The last few elections in Italy have been fairly easy to predict – not always the details but the big picture. There were two blocs and one was going to win; the only doubt was by how much and whether the winner in the lower house would have a working majority in the Senate.
With six players on the field, the geometry and the tactics become very complicated.
The first unknown is the weather. It is snowing in much of central Italy and more is expected tomorrow in the centre and the north. It is raining here in Rome and heavy rain and some storms are forecast for tomorrow for the south. This means that those who are politically less committed or physically less able might not make the effort to go and vote which will weigh more heavily on Berlusconi’s People of Freedom (PdL) whose voters tend to be both older and until December certainly, were more fed up than others. It will give an edge to Beppe Grillo’s Five Star Movement (M5S) whose supporters are extremely fired up and are younger.
Campaigning stopped at midnight last night, the idea being that voters should have a “day of reflection” today and go and vote tomorrow and Monday morning but there is plenty of comment on the web and in all the media.
The last day was marked by M5S filling piazza S. Giovanni in Rome. The crowd was thin at the beginning as candidates and councillors paraded across the stage telling the crowd what they had done or what they would do when elected, a sort of oral tweet which certainly did not allow any of them to show depth but did show how young most of them are and how little experience they had of the political game, qualities which the movement emphasises.
By the time Grillo appeared the crowd had swelled to fill the whole square; the organisers claimed 800,000 people, certainly it was a lot of people and full of adulation. They are talking of polling more than 20% and it is certainly extraodinary the sort of unlikely people who say they will vote for Grillo.The majority are indeed younger disillusioned left wing voters but there are a good number of older ex-Berlusconi people.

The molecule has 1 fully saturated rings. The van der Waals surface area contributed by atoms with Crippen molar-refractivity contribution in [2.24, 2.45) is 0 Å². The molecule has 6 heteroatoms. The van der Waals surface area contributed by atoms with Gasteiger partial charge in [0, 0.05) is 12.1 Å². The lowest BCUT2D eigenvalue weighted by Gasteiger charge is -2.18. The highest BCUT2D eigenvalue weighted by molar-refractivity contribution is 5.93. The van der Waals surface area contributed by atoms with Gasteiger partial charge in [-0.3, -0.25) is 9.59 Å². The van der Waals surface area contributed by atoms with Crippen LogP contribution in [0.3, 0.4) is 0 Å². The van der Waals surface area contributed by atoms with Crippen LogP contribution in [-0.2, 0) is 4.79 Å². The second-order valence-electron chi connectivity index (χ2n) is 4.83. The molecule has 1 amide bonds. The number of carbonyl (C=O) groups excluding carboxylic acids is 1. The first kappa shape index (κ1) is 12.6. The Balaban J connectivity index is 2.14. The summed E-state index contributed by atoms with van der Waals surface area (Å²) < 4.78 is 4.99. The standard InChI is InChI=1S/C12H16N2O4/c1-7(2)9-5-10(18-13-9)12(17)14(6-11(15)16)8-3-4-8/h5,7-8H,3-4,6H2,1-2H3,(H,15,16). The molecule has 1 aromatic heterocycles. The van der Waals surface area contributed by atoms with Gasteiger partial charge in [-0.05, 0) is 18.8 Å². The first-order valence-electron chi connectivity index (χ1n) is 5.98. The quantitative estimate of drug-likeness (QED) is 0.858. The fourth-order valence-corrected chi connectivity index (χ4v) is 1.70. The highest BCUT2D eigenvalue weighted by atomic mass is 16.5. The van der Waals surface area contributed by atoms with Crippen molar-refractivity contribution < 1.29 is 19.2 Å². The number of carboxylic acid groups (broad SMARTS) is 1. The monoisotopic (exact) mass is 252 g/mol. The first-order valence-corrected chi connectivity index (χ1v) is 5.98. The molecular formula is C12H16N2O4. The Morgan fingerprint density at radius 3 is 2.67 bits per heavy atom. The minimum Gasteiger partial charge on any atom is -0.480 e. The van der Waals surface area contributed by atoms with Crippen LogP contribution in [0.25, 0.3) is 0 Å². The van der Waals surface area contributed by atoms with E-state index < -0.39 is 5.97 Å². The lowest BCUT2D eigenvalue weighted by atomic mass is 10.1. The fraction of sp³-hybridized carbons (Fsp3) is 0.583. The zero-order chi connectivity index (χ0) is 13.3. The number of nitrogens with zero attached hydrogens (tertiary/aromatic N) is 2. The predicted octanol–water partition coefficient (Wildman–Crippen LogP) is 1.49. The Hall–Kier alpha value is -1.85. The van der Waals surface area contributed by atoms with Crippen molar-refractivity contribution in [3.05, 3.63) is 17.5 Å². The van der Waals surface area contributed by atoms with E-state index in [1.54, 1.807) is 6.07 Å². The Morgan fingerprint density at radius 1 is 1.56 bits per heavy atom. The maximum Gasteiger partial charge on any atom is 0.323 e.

Once again, Italy has invented a new form of politics…
The other two closing rallies were damp squibs in comparison. Pierluigi Bersani held his in a medium sized Roman theatre with the only novelty being Nanni Moretti’s endorsement. Ten years Moretti had been the establishment left’s sternest critic when he publicly lambasted the then leaders Walter Veltroni and Massimo D’Alema. His presence was useful for Bersani but hardly an election-clincher.
Berlusconi didn’t even turn up to the PdL’s final rally in Naples pleading conjunctivitis.
The likely result is still that the PD and its allies will win the relative majority in the Chamber which with the electoral system’s premium will give them an automatic 55% of the seats (340/630) and will take the relative majority in Senate which will not translate in a majority of the seats because the premium is give on a regional basis. The bigger choice means that an absolute majority is much more difficult today compared to 2006 or 2008 as Roberto D’Alimonte explained yesterday. He shows that the PdL cannot win a majority in the Senate (they would have to win the “red” regions of the centre which is impossible) but that a PD or even a PD-Monti alliance would not necessarily guarantee a working majority.